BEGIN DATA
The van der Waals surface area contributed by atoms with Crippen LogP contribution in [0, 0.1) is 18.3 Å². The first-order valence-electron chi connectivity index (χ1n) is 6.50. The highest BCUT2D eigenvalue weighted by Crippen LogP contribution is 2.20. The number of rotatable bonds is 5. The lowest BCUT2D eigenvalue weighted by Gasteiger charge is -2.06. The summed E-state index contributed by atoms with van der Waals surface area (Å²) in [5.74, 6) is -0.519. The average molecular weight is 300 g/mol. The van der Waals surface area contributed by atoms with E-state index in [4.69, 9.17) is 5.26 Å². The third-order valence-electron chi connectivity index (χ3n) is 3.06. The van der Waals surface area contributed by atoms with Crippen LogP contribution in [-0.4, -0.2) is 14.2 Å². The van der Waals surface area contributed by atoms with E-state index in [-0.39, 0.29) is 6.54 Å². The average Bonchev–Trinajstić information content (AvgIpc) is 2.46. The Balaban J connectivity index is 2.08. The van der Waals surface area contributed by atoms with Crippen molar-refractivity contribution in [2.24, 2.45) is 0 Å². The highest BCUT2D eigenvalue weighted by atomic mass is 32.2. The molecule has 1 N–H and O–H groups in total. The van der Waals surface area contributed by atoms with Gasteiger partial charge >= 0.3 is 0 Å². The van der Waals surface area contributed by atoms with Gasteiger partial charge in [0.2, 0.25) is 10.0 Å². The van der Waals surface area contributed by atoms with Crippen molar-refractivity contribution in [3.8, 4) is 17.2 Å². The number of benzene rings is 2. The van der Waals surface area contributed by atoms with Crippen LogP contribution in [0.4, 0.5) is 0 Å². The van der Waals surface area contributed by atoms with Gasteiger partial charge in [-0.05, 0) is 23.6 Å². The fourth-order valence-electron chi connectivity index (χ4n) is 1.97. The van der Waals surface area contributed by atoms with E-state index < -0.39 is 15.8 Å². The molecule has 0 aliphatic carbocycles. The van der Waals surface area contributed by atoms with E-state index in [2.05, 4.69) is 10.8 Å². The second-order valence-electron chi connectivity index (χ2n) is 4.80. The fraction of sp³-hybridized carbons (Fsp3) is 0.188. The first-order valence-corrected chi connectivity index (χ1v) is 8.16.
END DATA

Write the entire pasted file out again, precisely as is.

The van der Waals surface area contributed by atoms with Crippen LogP contribution in [0, 0.1) is 18.3 Å². The first-order valence-electron chi connectivity index (χ1n) is 6.50. The highest BCUT2D eigenvalue weighted by Crippen LogP contribution is 2.20. The number of rotatable bonds is 5. The lowest BCUT2D eigenvalue weighted by Gasteiger charge is -2.06. The summed E-state index contributed by atoms with van der Waals surface area (Å²) in [5.74, 6) is -0.519. The average molecular weight is 300 g/mol. The van der Waals surface area contributed by atoms with E-state index in [4.69, 9.17) is 5.26 Å². The third-order valence-electron chi connectivity index (χ3n) is 3.06. The van der Waals surface area contributed by atoms with Crippen LogP contribution in [-0.4, -0.2) is 14.2 Å². The van der Waals surface area contributed by atoms with E-state index in [-0.39, 0.29) is 6.54 Å². The average Bonchev–Trinajstić information content (AvgIpc) is 2.46. The Balaban J connectivity index is 2.08. The van der Waals surface area contributed by atoms with Crippen molar-refractivity contribution in [2.24, 2.45) is 0 Å². The highest BCUT2D eigenvalue weighted by atomic mass is 32.2. The molecule has 1 N–H and O–H groups in total. The van der Waals surface area contributed by atoms with Gasteiger partial charge >= 0.3 is 0 Å². The van der Waals surface area contributed by atoms with Gasteiger partial charge in [0.2, 0.25) is 10.0 Å². The van der Waals surface area contributed by atoms with Crippen molar-refractivity contribution in [3.8, 4) is 17.2 Å². The number of benzene rings is 2. The van der Waals surface area contributed by atoms with Crippen LogP contribution in [0.4, 0.5) is 0 Å². The van der Waals surface area contributed by atoms with Gasteiger partial charge in [-0.05, 0) is 23.6 Å². The fourth-order valence-electron chi connectivity index (χ4n) is 1.97. The van der Waals surface area contributed by atoms with E-state index < -0.39 is 15.8 Å². The molecule has 0 aliphatic carbocycles. The van der Waals surface area contributed by atoms with E-state index in [2.05, 4.69) is 10.8 Å². The second-order valence-electron chi connectivity index (χ2n) is 4.80. The fraction of sp³-hybridized carbons (Fsp3) is 0.188. The first-order valence-corrected chi connectivity index (χ1v) is 8.16.